My first guitar lessons and the power of vulnerability

Apart from my social and family life, which I totally cherish, I’ve dedicated the last thirty years of my life to professional and intellectual development. I have the highest degree that one can formally obtain – a doctorate degree. I have published blog posts, book chapters and articles. I have written two books – maybe not as many as I would have liked to but enough to make me proud, due to my busy professional life. I have presented in countless professional events, volunteered in teaching associations, etc., etc. It’s not that I am a workaholic or anything. I also have hobbies, such as binge-watching series, working out, and reading. However, I have always been ambitious and willing to reach higher and higher levels of professional development – a perfectionist, in a way.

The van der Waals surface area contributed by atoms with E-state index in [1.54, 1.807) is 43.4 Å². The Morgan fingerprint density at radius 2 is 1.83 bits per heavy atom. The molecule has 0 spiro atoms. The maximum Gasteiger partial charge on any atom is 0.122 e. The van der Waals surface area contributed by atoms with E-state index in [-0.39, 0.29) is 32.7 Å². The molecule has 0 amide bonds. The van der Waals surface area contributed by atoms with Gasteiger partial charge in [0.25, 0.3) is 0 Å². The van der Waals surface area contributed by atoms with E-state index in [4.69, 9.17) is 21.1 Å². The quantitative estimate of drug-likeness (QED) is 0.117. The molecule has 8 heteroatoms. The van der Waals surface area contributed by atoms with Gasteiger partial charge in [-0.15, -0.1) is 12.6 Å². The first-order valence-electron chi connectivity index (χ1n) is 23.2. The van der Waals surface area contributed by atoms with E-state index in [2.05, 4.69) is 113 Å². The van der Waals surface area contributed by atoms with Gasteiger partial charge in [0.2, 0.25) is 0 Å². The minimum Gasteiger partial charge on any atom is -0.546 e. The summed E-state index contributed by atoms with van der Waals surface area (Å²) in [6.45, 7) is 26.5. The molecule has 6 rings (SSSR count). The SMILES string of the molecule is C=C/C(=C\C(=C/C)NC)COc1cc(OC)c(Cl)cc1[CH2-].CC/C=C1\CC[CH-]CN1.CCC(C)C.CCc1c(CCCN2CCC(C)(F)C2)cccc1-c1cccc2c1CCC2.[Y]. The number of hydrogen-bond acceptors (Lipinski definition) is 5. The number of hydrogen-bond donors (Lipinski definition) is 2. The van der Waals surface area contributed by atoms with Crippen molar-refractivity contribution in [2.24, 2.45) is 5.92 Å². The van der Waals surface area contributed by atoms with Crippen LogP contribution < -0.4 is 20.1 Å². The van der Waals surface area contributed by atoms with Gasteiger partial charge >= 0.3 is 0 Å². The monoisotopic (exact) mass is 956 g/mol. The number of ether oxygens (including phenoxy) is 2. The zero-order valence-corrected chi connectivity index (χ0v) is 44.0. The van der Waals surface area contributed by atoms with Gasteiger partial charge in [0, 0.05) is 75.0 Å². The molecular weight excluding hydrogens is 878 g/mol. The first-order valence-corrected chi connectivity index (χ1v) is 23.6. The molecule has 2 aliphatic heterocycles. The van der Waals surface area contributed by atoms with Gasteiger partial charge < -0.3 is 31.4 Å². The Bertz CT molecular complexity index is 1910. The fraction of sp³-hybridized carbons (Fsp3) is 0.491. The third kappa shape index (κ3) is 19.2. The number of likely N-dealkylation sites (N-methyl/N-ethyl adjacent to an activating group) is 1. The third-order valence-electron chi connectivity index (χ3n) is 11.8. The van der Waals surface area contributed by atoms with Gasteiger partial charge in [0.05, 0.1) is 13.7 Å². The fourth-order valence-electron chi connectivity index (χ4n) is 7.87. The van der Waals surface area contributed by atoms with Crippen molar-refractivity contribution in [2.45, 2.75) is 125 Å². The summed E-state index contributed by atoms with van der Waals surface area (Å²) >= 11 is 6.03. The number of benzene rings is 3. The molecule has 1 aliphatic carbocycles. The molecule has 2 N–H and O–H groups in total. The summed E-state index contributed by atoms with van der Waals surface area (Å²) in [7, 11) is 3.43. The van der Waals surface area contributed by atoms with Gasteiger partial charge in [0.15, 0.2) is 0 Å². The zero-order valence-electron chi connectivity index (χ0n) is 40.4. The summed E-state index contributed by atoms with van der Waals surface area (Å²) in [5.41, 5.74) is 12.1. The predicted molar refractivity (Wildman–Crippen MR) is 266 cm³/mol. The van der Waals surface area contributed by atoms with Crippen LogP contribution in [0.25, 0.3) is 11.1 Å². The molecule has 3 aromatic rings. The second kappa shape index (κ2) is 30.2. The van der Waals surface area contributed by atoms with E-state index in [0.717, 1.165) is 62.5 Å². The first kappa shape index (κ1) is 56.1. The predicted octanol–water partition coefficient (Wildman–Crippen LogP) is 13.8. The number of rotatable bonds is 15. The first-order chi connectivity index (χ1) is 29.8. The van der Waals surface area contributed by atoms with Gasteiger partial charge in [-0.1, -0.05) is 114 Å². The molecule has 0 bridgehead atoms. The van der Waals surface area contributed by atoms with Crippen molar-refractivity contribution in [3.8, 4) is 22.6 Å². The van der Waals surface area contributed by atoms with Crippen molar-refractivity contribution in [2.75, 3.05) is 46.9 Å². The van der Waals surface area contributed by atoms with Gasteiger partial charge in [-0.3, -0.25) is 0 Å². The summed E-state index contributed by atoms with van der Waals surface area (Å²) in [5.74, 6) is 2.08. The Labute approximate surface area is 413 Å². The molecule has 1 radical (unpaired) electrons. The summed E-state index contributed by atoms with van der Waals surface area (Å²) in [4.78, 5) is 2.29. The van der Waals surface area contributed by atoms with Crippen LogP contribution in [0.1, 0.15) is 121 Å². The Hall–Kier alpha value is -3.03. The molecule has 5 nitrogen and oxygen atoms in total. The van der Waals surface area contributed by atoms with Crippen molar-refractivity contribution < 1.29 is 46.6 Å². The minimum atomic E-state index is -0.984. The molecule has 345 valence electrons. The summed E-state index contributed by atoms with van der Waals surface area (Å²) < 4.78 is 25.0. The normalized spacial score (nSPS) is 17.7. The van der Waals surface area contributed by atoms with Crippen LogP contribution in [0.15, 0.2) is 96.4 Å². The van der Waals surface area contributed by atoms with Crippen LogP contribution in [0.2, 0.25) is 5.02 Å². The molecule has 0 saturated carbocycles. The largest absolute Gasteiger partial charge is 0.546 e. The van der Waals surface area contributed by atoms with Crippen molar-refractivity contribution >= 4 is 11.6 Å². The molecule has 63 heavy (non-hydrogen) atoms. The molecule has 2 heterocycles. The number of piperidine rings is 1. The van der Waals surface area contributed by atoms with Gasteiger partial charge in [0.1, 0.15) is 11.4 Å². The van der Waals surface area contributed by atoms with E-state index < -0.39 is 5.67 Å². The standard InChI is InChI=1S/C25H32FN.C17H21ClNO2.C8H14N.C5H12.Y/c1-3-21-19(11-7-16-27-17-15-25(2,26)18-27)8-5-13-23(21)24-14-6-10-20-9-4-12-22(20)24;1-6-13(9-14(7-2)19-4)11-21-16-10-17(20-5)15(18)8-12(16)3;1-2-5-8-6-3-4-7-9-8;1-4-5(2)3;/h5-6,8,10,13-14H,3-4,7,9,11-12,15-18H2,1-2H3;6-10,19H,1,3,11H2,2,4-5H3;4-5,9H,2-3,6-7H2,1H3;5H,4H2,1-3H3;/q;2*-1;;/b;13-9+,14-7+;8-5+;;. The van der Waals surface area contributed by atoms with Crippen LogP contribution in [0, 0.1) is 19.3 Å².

This year, however, I decided to slow down a bit on my intellectual and professional development activities and start a new hobby, something that I had always wanted to do but had never had time to because I was busy staying relevant in my field. I needed to do something less intellectual and more artistic. Since I really love music and have always wanted either to sing or learn to play an instrument, I decided to learn how to play the guitar. I have never, ever in my life played any musical instruments or learned to read music notes, so I knew it would be a challenge for me. This was also one of my goals: to feel imperfect, to feel vulnerable. This comes from Brené Brown’s book The Power of Vulnerability, which you can learn more about by watching her wonderful TED Talk.  I suffer from some of the problems that prevent people from having the courage to be imperfect.  Besides engaging my mind and heart in something different, I needed to learn to embrace vulnerability in order to improve my personal and professional relationships.